The third season premiere of Succession is a portrait of two men in crisis from the fallout of the Season 2 finale, where Kendall Roy revolted against his father, publicly bringing up allegations of sexual misconduct on the Waystar Royco cruise lines. It opens with Kendall hiding in a bathtub, and his father, Logan Roy, asks his other child Roman, “You want to suck my dick?” as he gets into a car that will take him to a room where he will wait to board a plane to a country with no extradition laws. Once again it’s Logan, played by the great Brian Cox bristling and beasting, versus Jeremy Strong’s Kendall, who is always more fragile than he would like to admit.
This installment, titled “Secession,” is coordinated chaos. The characters are constantly in transit. Logan is absconding to the Balkans where he’ll be safe, for the time being, from legal repercussions. He sends Gerri (J. Smith Cameron), Shiv (Sarah Snook), and Roman (Kieran Culkin) to New York while he decides their fate within the company from afar, determining who will serve as interim CEO while he steps aside. (It’s Gerri, much to the dismay of Shiv, who left her career in lefty politics to pursue her father’s affections last season.)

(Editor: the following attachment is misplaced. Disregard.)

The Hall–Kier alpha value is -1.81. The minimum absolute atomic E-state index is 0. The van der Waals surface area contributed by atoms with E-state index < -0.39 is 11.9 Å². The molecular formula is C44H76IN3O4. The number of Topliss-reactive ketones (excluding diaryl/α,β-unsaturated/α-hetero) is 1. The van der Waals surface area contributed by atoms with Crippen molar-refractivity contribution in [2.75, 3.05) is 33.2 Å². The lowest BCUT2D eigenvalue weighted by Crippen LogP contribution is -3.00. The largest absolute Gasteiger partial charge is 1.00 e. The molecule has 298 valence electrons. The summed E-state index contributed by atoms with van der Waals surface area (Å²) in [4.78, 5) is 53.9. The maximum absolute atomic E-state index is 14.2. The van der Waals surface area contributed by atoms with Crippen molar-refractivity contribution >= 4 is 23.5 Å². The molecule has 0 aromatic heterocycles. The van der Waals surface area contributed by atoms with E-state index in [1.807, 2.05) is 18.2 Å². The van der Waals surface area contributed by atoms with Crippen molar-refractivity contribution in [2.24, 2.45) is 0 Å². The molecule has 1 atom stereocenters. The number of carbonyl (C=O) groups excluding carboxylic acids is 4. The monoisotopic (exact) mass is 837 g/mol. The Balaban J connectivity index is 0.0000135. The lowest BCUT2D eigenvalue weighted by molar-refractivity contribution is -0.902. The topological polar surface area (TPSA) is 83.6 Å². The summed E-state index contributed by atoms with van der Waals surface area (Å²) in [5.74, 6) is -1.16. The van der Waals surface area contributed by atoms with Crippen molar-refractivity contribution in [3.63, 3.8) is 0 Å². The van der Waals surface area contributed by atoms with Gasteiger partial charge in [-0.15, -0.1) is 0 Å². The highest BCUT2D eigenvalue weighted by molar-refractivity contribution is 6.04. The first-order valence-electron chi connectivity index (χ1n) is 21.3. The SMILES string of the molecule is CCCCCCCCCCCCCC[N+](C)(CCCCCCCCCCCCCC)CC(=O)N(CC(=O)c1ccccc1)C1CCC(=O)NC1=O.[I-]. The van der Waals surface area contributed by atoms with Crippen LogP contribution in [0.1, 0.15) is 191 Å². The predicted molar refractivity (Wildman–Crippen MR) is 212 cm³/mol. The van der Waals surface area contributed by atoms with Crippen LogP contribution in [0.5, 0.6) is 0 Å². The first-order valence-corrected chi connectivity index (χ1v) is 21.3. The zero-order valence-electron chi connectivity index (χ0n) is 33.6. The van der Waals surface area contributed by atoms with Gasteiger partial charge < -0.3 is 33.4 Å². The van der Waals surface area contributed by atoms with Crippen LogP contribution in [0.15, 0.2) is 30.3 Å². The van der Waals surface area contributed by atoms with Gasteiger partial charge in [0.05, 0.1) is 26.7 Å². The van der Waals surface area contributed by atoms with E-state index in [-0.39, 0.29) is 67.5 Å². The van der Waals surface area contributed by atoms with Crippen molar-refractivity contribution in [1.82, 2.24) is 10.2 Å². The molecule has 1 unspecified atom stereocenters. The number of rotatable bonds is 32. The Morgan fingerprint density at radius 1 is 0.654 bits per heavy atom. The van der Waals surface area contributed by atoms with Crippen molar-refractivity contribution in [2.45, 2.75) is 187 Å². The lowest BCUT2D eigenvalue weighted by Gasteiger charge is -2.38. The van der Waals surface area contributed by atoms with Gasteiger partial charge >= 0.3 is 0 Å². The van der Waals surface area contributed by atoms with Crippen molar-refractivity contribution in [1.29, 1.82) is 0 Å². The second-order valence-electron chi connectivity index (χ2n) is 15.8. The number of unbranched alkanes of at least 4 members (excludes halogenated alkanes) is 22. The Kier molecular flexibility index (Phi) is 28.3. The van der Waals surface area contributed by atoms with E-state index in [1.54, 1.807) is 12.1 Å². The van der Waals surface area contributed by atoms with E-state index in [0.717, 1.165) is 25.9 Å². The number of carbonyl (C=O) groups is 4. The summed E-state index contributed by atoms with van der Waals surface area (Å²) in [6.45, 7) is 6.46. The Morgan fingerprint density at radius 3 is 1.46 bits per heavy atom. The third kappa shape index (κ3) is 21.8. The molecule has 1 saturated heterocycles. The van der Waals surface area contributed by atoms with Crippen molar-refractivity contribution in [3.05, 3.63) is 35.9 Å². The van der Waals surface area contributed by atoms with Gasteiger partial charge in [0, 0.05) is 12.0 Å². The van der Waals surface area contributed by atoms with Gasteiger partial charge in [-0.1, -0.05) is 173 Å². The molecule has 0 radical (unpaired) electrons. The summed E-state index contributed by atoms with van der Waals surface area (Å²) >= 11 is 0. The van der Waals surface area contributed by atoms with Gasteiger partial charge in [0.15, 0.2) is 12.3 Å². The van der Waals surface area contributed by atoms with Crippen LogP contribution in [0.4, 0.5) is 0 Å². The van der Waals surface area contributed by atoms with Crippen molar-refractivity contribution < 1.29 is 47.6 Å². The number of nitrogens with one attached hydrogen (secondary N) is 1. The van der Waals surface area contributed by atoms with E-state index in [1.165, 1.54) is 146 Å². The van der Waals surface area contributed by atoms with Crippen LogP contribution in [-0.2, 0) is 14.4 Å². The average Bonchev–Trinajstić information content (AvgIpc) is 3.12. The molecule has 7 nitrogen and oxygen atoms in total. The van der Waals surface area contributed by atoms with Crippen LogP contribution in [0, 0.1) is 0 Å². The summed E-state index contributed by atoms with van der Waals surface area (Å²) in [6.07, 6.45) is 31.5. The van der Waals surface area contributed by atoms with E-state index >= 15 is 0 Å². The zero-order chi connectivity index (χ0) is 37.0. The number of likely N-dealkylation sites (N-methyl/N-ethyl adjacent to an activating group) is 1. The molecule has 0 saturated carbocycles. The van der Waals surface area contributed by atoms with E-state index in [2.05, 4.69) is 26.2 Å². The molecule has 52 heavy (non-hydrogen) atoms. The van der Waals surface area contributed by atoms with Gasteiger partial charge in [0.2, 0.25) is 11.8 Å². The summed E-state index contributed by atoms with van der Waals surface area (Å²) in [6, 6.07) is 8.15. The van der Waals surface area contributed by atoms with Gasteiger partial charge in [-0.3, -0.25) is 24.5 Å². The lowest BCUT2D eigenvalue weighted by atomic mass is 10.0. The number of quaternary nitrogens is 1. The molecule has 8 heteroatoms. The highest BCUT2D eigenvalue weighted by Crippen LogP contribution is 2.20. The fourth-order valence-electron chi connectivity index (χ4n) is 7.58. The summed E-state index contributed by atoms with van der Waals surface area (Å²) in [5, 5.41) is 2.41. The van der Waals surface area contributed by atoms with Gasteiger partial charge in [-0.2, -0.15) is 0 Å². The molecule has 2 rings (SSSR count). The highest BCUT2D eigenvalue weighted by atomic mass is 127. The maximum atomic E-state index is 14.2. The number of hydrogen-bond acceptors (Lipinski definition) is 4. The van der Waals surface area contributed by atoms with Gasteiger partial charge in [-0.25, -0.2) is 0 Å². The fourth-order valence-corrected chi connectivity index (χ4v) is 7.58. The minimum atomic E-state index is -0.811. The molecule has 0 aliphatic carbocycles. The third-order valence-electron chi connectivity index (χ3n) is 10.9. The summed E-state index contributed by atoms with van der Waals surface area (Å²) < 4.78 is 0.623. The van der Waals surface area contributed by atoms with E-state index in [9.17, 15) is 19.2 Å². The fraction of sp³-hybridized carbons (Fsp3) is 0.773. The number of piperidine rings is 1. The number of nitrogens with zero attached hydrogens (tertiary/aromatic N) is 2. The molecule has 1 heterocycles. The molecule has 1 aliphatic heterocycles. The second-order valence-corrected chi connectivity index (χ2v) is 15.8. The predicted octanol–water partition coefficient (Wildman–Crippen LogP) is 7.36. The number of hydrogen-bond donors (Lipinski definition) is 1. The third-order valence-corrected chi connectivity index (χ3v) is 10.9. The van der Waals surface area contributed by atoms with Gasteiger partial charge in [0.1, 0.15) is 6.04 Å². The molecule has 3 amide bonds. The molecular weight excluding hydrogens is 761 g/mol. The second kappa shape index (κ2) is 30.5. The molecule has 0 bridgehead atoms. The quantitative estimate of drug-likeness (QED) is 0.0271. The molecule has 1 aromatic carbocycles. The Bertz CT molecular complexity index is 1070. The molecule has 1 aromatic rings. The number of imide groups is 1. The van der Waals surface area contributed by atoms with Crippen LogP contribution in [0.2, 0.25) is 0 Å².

Meanwhile, Kendall is plotting his next move from a company car, which he may or may not be entitled to, with his trusty assistant Jess (Juliana Canfield) and Cousin Greg the Egg (Nicholas Braun), the only member of the immediate family stupid enough to join him immediately. As the van moves through New York on the way to Kendall’s ex-wife’s apartment, the only place he’s safe to go, Greg says, “This is like OJ, if OJ never killed anyone.” Kendall, smiling, replies: “Who says I never killed anyone?”
Think back to the Season 1 finale where Kendall did kill someone, the waiter at his sister’s wedding who he got high with and then drove into a body of water. This is the kind of energy that Kendall is bringing to his mutiny, a slightly unhinged desire to play with fire. Kendall is bolder than he’s ever been before, but he also seems more erratic and destined for a big fall—even though it’s hard to imagine how he could sink even lower than we’ve seen him.
He’s in full douchebag mode. When he meets with his new PR team (played by singer Jihae and Red Scare podcast host Dasha Nekrasova), he talks over them, announcing how he wants to get “the Bojack guys” and kids from the Harvard Lampoon to write him “cool tweets.” He approaches media outreach like an alien with only a vague idea of how real people perceive someone like him. Kendall is ostensibly on the side of righteousness here, having dumped a dirty Waystar Royco dirty secret out into the public, but he’s just so disgustingly confident that it’s impossible to see anything he’s doing as actually noble.
At its heart, Succession has always been about the tragedy of Kendall Roy, a man with a gilded upbringing who can’t help but make the wrong move even when he’s trying to make the right one. If this first hour back seems like table setting—well, it is. It feels almost as if it should have been billed as a two-parter with a “To Be Continued” at the end. But it’s an appropriately jittery episode of television, with Kendall’s unnervingly brash energy coursing through it. This is only just the beginning.
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